Podcast: Play in new window | Download (Duration: 42:05 — 48.2MB) | EmbedSubscribe: Google Podcasts | Email | RSSIn this week’s Security Ledger Podcast (#87) we speak with Priscilla Moriuchi of the firm Recorded Future about China’s efforts to cover up delays in publishing information on serious and exploitable software security holes. Joe Slowick of the firm Dragos Security joins us to talk about the hacking groups targeting industrial control systems and Ken Munro of the firm Pen Test Partners tells us why the UK’s new report on securing the Internet of Things isn’t worth the paper it’s written on.
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China is attempting to cover up inexplicable delays in public reporting of high-risk software security holes by changing the dates of vulnerability-publication to its national vulnerability database so they match those in the U.S. database, according to new research by Recorded Future.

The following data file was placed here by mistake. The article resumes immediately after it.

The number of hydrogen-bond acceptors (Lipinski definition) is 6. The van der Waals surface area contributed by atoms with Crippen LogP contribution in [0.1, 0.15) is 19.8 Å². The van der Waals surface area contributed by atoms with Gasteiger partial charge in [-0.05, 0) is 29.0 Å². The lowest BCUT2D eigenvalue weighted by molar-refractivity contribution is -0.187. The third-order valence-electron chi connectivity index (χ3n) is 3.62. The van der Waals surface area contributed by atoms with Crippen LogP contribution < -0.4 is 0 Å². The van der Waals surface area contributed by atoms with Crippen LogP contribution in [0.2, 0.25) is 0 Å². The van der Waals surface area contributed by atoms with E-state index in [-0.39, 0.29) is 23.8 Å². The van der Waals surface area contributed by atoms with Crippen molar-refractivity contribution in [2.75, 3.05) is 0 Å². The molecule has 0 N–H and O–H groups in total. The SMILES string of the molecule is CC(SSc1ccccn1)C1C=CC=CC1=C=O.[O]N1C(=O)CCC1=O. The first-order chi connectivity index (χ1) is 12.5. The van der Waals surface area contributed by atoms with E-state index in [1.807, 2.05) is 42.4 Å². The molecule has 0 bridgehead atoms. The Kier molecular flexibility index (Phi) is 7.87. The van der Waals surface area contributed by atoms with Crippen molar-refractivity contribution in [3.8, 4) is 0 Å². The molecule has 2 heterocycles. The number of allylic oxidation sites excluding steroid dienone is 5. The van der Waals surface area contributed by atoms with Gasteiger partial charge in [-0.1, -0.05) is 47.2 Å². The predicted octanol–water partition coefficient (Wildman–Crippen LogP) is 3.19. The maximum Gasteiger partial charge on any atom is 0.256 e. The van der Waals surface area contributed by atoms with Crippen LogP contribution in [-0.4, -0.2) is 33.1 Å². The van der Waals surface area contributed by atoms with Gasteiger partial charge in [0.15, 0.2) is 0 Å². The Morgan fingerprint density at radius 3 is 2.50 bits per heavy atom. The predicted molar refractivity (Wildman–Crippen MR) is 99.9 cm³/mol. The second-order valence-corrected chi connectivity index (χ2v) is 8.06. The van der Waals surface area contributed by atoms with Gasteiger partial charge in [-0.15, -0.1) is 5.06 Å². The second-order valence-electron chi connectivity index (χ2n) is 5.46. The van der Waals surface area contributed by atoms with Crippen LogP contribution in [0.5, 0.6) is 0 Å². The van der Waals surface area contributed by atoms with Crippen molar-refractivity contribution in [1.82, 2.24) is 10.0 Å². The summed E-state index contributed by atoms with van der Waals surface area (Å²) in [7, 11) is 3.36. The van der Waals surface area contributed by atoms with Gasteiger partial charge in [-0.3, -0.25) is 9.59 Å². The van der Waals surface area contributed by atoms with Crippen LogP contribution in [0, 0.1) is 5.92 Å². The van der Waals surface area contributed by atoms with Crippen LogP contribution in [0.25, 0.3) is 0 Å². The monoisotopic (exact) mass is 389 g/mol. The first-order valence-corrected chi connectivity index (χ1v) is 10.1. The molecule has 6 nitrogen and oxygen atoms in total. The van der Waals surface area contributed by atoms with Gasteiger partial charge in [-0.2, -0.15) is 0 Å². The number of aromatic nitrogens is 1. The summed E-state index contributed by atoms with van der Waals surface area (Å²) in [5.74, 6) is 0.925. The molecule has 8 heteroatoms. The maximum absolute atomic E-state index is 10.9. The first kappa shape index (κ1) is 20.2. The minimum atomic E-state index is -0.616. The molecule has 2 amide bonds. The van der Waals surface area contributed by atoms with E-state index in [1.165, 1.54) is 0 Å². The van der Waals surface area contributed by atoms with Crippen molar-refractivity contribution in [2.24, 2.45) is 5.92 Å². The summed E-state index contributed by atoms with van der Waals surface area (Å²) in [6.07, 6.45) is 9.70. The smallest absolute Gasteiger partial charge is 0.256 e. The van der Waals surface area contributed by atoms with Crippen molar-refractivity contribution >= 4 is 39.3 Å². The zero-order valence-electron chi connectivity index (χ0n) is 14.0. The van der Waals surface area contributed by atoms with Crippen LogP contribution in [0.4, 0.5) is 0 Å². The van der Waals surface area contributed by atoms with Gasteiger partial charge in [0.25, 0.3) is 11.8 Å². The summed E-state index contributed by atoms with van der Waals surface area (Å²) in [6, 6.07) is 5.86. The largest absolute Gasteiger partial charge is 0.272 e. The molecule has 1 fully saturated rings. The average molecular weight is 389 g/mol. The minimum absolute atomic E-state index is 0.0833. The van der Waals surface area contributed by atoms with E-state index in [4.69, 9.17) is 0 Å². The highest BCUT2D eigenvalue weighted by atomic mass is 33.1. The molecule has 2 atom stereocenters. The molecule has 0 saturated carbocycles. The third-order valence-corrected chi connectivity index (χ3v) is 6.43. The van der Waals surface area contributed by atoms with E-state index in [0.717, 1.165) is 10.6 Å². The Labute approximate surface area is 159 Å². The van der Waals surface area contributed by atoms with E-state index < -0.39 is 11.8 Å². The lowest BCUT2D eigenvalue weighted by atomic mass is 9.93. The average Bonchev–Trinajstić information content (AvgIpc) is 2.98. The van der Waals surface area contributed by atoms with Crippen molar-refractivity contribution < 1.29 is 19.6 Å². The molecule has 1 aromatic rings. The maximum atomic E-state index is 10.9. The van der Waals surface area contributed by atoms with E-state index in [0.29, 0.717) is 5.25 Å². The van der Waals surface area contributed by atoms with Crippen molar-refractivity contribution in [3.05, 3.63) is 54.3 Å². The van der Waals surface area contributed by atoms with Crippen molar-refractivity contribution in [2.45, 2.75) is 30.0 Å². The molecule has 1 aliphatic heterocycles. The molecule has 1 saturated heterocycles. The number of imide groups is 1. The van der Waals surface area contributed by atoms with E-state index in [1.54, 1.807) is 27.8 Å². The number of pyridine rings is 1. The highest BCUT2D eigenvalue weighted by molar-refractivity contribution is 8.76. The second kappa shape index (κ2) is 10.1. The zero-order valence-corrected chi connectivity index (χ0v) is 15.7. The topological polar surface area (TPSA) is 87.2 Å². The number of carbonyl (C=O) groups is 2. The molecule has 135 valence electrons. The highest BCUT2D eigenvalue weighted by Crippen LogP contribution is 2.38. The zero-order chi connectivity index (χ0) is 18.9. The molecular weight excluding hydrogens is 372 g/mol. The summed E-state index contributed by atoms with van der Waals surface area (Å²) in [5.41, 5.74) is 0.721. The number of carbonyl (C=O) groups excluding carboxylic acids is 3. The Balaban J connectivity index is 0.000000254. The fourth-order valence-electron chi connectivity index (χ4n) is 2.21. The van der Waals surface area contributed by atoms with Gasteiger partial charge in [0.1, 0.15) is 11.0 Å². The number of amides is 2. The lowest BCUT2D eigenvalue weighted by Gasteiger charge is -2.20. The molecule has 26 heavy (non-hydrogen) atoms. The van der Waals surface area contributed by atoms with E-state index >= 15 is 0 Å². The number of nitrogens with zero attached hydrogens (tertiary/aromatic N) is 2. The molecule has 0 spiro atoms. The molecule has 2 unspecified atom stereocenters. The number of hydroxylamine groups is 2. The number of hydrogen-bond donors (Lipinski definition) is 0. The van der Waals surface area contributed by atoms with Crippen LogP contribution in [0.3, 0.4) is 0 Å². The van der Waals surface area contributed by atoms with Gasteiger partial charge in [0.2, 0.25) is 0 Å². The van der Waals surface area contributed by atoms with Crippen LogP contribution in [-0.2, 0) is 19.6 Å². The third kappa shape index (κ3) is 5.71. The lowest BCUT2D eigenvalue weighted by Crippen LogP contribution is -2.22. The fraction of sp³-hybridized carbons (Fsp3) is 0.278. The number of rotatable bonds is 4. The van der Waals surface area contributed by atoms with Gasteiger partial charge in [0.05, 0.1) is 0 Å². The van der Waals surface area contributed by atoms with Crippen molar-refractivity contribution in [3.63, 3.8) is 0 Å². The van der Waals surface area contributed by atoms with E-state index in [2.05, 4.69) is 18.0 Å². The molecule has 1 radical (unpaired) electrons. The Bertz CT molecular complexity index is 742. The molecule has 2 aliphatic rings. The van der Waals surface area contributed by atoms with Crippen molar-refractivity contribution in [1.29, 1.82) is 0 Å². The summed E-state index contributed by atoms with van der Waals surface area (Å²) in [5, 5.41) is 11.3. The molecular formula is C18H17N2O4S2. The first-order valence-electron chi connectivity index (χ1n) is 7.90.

China has developed a Big Brother-like system of surveillance and big-data technology to monitor and incriminate ethnic minorities by using their personal information to deem them government threats.
Officials in the Nansha District of Guangzhou, China plan to allow citizens to use the WeChat social networking application as a form of official identification for access government and private sector services, Security Affairs reports.
China is doing a better job finding and disclosing information on software security holes…except when those vulnerabilities are high risk and might be used in targeted attacks. That, according to a report out Thursday by the firm Recorded Future.